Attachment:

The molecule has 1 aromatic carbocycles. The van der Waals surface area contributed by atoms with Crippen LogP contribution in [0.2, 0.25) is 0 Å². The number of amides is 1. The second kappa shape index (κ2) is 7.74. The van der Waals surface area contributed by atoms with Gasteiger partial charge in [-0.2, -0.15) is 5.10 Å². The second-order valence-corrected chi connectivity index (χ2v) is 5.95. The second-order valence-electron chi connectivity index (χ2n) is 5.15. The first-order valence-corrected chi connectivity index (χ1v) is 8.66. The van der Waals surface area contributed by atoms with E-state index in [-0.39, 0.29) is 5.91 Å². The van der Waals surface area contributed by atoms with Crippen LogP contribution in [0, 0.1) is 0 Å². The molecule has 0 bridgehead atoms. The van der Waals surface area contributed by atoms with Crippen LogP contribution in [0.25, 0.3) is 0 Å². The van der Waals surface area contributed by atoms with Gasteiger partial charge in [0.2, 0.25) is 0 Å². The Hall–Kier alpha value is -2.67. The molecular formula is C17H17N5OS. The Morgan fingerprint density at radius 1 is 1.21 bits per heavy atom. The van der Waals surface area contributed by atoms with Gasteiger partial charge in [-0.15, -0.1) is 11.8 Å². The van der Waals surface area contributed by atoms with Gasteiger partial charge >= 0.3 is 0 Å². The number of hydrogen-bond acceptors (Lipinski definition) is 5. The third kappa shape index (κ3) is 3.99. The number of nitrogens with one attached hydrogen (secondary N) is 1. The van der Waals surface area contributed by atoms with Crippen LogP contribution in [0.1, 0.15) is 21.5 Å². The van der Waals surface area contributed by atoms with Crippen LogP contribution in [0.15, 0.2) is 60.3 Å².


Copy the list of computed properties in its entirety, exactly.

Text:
The molecule has 1 aromatic carbocycles. The van der Waals surface area contributed by atoms with Crippen LogP contribution in [0.2, 0.25) is 0 Å². The number of amides is 1. The second kappa shape index (κ2) is 7.74. The van der Waals surface area contributed by atoms with Gasteiger partial charge in [-0.2, -0.15) is 5.10 Å². The second-order valence-corrected chi connectivity index (χ2v) is 5.95. The second-order valence-electron chi connectivity index (χ2n) is 5.15. The first-order valence-corrected chi connectivity index (χ1v) is 8.66. The van der Waals surface area contributed by atoms with E-state index in [-0.39, 0.29) is 5.91 Å². The van der Waals surface area contributed by atoms with Crippen LogP contribution in [0, 0.1) is 0 Å². The molecule has 0 bridgehead atoms. The van der Waals surface area contributed by atoms with Crippen LogP contribution in [0.25, 0.3) is 0 Å². The van der Waals surface area contributed by atoms with Gasteiger partial charge in [0.2, 0.25) is 0 Å². The Hall–Kier alpha value is -2.67. The molecular formula is C17H17N5OS. The Morgan fingerprint density at radius 1 is 1.21 bits per heavy atom. The van der Waals surface area contributed by atoms with Gasteiger partial charge in [-0.15, -0.1) is 11.8 Å². The van der Waals surface area contributed by atoms with Gasteiger partial charge >= 0.3 is 0 Å². The number of hydrogen-bond acceptors (Lipinski definition) is 5. The third kappa shape index (κ3) is 3.99. The number of nitrogens with one attached hydrogen (secondary N) is 1. The van der Waals surface area contributed by atoms with Crippen LogP contribution in [0.1, 0.15) is 21.5 Å². The van der Waals surface area contributed by atoms with Crippen LogP contribution in [0.15, 0.2) is 60.3 Å².